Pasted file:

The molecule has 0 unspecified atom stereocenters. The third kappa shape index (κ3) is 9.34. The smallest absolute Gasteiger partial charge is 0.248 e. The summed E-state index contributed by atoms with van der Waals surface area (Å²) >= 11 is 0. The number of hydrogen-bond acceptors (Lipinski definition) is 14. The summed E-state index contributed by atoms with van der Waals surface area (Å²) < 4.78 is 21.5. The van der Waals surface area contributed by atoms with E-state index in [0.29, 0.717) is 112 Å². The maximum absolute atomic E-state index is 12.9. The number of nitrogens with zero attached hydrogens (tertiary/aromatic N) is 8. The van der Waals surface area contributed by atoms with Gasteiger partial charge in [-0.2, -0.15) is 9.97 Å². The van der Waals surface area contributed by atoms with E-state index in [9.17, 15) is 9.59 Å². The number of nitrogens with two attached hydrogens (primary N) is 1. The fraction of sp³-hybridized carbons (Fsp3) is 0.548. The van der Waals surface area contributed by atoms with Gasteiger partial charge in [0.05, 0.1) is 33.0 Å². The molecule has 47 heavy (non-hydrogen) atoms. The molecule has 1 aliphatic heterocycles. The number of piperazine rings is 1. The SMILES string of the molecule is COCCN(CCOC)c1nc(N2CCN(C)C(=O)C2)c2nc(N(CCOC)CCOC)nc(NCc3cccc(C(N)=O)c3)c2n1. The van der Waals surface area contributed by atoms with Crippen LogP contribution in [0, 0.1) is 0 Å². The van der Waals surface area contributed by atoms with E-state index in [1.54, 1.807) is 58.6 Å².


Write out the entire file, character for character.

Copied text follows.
The molecule has 0 unspecified atom stereocenters. The third kappa shape index (κ3) is 9.34. The smallest absolute Gasteiger partial charge is 0.248 e. The summed E-state index contributed by atoms with van der Waals surface area (Å²) >= 11 is 0. The number of hydrogen-bond acceptors (Lipinski definition) is 14. The summed E-state index contributed by atoms with van der Waals surface area (Å²) < 4.78 is 21.5. The van der Waals surface area contributed by atoms with E-state index in [0.29, 0.717) is 112 Å². The maximum absolute atomic E-state index is 12.9. The number of nitrogens with zero attached hydrogens (tertiary/aromatic N) is 8. The van der Waals surface area contributed by atoms with Gasteiger partial charge in [-0.2, -0.15) is 9.97 Å². The van der Waals surface area contributed by atoms with E-state index in [9.17, 15) is 9.59 Å². The number of nitrogens with two attached hydrogens (primary N) is 1. The fraction of sp³-hybridized carbons (Fsp3) is 0.548. The van der Waals surface area contributed by atoms with Gasteiger partial charge in [0.05, 0.1) is 33.0 Å². The molecule has 47 heavy (non-hydrogen) atoms. The molecule has 1 aliphatic heterocycles. The number of piperazine rings is 1. The SMILES string of the molecule is COCCN(CCOC)c1nc(N2CCN(C)C(=O)C2)c2nc(N(CCOC)CCOC)nc(NCc3cccc(C(N)=O)c3)c2n1. The van der Waals surface area contributed by atoms with Crippen LogP contribution in [0, 0.1) is 0 Å². The van der Waals surface area contributed by atoms with E-state index in [1.54, 1.807) is 58.6 Å².